Corporate Case Study - Tony Nicol
Succeeding in the automotive industry is all innovation, and Tony Nicol knows it better than most.
The Canadian businessman has been involved in the manufacturing and distribution of automotive equipment for most of his working life; his career has taken him all over the world, with years spent living in various parts of Europe and North America, from Ontario to Sweden and Italy.
Yet it’s in Wales where Tony has finally settled. Since moving to Cwmbran as the managing director of Meritor Heavy Vehicle Braking Systems, he has been won over by the Welsh way of life.
There’s a sense of pride in being Welsh, underpinned by a strong work ethic – a never-say-no, nothing-can’t-be-accomplished type of attitude,” enthuses Tony. “I really feel like there’s a collective sense of mutual success here in Wales.
It’s no wonder Tony has noticed a strong sense of community in Wales, especially while working for Meritor. The company’s headquarters in Cwmbran are located in a factory that used to manufacture parts for World War II bombers. In this sense, the area has always had a rich culture of innovation.
The town has been built around the site, which originally opened in 1937 and was bought by Meritor in 1999. Several generations of the same families have continued to work in the factory, united by their shared employment and the industrial heritage of their hometown.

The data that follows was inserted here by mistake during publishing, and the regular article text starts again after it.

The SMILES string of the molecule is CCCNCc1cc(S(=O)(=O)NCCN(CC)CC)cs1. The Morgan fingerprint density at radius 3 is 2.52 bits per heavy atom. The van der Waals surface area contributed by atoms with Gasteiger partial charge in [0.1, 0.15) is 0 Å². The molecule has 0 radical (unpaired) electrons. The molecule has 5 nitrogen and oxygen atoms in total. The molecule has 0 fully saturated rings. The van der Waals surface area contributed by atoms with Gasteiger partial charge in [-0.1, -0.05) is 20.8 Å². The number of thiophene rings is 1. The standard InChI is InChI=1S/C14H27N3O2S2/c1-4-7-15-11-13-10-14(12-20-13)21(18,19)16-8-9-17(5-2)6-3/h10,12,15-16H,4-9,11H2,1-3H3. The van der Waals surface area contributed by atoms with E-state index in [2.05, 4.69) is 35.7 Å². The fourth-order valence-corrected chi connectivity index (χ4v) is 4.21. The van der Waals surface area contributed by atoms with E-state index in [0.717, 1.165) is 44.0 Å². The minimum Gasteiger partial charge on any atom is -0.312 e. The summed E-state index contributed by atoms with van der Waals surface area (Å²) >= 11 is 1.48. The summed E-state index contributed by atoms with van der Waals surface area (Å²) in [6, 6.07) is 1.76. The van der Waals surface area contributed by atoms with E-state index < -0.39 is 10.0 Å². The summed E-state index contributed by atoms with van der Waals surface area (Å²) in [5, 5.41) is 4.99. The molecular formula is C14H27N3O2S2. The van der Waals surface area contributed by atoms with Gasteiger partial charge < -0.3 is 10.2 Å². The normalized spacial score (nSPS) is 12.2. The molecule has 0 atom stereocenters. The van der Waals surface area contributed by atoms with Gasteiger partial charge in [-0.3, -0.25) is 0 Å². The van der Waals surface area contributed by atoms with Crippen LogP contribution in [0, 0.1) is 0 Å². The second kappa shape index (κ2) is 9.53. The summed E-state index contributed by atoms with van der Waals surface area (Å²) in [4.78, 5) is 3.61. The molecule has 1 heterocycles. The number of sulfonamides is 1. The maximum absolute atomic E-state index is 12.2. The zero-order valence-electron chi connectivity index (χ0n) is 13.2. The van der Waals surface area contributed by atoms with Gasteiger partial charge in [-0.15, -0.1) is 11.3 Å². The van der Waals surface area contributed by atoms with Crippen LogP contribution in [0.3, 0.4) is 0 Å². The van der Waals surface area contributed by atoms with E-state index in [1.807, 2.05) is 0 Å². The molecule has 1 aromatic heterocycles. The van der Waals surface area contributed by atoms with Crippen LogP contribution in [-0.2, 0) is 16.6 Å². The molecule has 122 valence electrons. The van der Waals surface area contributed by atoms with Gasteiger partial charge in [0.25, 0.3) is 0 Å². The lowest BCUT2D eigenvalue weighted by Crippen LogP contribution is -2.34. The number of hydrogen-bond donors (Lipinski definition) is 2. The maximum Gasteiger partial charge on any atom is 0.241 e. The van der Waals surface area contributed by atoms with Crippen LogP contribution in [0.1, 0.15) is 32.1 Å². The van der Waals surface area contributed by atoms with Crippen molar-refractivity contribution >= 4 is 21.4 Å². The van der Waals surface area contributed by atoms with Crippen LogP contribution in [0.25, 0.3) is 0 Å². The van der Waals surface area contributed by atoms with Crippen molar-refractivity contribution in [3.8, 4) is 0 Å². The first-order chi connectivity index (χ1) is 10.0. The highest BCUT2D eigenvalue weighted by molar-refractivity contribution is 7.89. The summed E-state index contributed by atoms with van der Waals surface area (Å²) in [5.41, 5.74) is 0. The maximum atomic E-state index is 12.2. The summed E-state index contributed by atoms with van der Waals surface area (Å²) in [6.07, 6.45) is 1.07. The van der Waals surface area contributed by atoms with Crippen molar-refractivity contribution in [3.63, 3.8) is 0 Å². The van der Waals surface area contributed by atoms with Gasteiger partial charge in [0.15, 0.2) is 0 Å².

90% of the people who work here live within a 10-mile radius of the site,” Tony explains. “In many cases, their fathers and grandfathers also worked here – we’re anchored in this community, and so our staff turnover is virtually nothing. That gives us a huge competitive advantage.
Tony recognises the impact his company has had on the community in Cwmbran: with Meritor’s 500-strong workforce spending money in local businesses every day, the town gains a direct economic boost from its proximity with the factory.
Meritor also invests its own finances in training students from colleges and universities in South Wales, providing new career opportunities for young Welsh workers and teaching them the inherent value of innovation within business and society.
Due to Wales’ small size and devolved government structure, Tony believes that Welsh entrepreneurs have a unique opportunity to innovate, enhance their local areas and do their bit for the nation’s economy. “The GDP of Wales can be greatly impacted by businesses of all sizes,” he suggests. “Even modest projects have the potential to move the needle in this country.
Business owners can take advantage of the fact that Wales is a small place – you’re only one or two phone calls away from people who are in the right position to make things happen.
If you can take that entrepreneurial spirit and apply it to your business, the sky’s the limit for what can be achieved in Wales.